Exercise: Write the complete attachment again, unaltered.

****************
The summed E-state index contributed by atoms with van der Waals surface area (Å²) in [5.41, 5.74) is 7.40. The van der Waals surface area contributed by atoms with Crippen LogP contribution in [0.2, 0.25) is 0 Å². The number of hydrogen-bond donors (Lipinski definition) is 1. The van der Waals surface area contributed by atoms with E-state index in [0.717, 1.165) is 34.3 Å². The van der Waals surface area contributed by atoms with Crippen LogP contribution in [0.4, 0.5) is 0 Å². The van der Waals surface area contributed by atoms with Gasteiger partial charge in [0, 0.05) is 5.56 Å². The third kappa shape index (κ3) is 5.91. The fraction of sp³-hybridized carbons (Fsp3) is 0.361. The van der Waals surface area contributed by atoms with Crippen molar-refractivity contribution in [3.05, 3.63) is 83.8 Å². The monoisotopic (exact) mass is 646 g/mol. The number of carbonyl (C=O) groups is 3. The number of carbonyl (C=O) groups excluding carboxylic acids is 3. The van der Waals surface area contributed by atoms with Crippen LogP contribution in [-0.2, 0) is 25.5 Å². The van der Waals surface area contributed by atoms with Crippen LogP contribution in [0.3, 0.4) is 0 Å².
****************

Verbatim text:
The summed E-state index contributed by atoms with van der Waals surface area (Å²) in [5.41, 5.74) is 7.40. The van der Waals surface area contributed by atoms with Crippen LogP contribution in [0.2, 0.25) is 0 Å². The number of hydrogen-bond donors (Lipinski definition) is 1. The van der Waals surface area contributed by atoms with E-state index in [0.717, 1.165) is 34.3 Å². The van der Waals surface area contributed by atoms with Crippen LogP contribution in [0.4, 0.5) is 0 Å². The van der Waals surface area contributed by atoms with Gasteiger partial charge in [0, 0.05) is 5.56 Å². The third kappa shape index (κ3) is 5.91. The fraction of sp³-hybridized carbons (Fsp3) is 0.361. The van der Waals surface area contributed by atoms with Crippen molar-refractivity contribution in [3.05, 3.63) is 83.8 Å². The monoisotopic (exact) mass is 646 g/mol. The number of carbonyl (C=O) groups is 3. The number of carbonyl (C=O) groups excluding carboxylic acids is 3. The van der Waals surface area contributed by atoms with Crippen LogP contribution in [-0.2, 0) is 25.5 Å². The van der Waals surface area contributed by atoms with Crippen LogP contribution in [0.3, 0.4) is 0 Å².